by Nicholas Kalu
Ex-Senate Leader and immediate past chairman of the Niger Delta Development Commission (NDDC), Victor Ndoma-Egba, shares his thoughts on his expectations of the 9th National Assembly among other issues, with some reporters in Calabar. Correspondent, Nicholas Kalu, was there. Excerpts
WHAT are your expectations of the 9th National Assembly?
I will start with a wish and that wish is that we see a stable and cohesive National Assembly. Stable not in the sense that they pander unduly to the executive but stable in the sense that at least they are consistent with their positions on the relation between legislation and development because the two must go together. The legislature must work with the executive to deliver on policies and programmes. So one is hoping and wishing that we see a stable National Assembly and one that comes up with a legislative agenda that it would follow very strictly to drive its next four years. My biggest hope and wish for them is stability.
What is your opinion on the leadership tussle in the National Assembly?
It is a bit tricky getting the contest going on now for the leadership within any paradigm. It is a bit tricky. But what I would say is that if you look at the National Assembly from 1999, whenever a leadership appears to have been foisted on the National Assembly from outside, the consequence is instability. The converse has also been the case. The moment they believe that a leadership is homegrown and internally generated, you will see stability. Whichever way the party in power is approaching it, it must ensure that it does not create the impression that it is foisting its leadership on the National Assembly. It must approach the issue of leadership in such a manner that the National Assembly itself takes over its thinking on the leadership, own their thinking and drive the process as an internally generated process. If it appears that they are being foisted, then we have lost it. Instability would be a consequence.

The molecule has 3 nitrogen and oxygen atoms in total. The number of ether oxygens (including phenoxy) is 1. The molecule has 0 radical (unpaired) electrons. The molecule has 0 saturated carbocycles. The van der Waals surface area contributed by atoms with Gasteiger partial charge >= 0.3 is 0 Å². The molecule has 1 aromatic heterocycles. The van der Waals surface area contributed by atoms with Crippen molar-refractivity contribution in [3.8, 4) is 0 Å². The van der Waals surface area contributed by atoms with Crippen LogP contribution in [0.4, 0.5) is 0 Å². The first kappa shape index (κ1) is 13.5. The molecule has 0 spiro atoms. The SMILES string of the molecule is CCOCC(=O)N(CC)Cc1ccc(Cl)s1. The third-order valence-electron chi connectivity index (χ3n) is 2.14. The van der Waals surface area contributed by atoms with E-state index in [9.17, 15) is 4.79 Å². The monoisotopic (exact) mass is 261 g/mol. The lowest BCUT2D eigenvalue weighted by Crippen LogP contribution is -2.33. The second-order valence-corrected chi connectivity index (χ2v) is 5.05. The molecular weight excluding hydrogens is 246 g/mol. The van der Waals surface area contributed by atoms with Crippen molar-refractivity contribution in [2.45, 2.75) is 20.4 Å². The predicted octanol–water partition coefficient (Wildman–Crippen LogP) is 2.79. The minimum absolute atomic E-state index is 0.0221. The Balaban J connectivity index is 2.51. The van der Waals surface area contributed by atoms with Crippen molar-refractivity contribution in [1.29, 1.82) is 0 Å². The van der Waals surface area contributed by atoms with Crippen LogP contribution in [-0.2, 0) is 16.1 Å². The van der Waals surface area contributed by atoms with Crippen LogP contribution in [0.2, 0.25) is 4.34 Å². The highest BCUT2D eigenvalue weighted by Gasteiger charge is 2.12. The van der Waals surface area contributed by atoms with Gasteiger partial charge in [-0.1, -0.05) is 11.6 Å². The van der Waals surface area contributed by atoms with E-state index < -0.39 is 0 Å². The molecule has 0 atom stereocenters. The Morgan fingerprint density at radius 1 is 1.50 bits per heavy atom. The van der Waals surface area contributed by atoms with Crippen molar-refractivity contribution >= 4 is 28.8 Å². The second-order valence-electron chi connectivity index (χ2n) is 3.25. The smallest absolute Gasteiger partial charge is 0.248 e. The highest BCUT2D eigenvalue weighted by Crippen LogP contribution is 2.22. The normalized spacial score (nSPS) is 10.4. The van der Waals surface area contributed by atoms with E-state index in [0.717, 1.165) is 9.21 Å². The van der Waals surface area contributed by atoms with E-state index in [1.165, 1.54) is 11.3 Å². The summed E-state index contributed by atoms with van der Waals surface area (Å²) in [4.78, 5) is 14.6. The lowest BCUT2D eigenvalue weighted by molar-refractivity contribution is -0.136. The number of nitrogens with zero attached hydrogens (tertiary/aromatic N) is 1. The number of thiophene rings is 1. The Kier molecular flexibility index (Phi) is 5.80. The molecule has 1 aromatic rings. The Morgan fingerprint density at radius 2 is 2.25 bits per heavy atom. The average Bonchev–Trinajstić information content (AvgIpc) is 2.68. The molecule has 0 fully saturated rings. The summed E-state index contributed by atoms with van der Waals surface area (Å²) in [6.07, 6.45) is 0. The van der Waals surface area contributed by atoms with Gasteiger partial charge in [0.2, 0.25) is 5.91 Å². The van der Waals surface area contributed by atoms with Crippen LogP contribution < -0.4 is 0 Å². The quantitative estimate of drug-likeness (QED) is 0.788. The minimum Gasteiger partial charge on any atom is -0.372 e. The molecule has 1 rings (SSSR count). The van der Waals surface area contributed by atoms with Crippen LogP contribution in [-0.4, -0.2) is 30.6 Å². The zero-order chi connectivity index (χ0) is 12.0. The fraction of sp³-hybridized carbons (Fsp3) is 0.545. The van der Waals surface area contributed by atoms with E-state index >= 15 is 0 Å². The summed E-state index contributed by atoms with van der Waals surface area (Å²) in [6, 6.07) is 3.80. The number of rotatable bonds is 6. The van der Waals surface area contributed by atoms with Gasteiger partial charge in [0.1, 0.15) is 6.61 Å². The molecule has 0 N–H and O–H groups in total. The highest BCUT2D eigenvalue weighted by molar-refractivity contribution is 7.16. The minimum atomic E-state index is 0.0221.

No matter the thought of the ruling party, those thoughts must be appropriated by the membership of the National Assembly and owned by the national assembly. It must appear as their internally generated thinking on the leadership. For as long as it remains that it appears that a leadership is being foisted from outside; it would generate instability. So my advise is that the party must handle it in such a way that the membership inherits their own position on the leadership, assume ownership of that position and drive it as an internally generated position. If it remains like an outside imposition, whether by the ruling party or powers that be or whatever that is coming from outside NASS, the consequence would be instability.
What do you think are the lessons to be learnt on the Zamfara judgment?
I did not see the matter in such details as to know what the detailed facts of the case are. But let me say that the moment the Supreme Court pronounces on a matter; that is final. The Supreme Court is always right because it is final. It is not final because it is always right. The moment is has pronounced on a matter, that is the end of the matter and you must concede that they are right at that point. One lesson from the Zamfara issue and it is not just a lesson for the APC, it is a lesson for all political parties, is that impunity has its limits in a democracy. Secondly under our constitution, we do not have provision for independent candidates. So every candidate must run on the platform of a political party.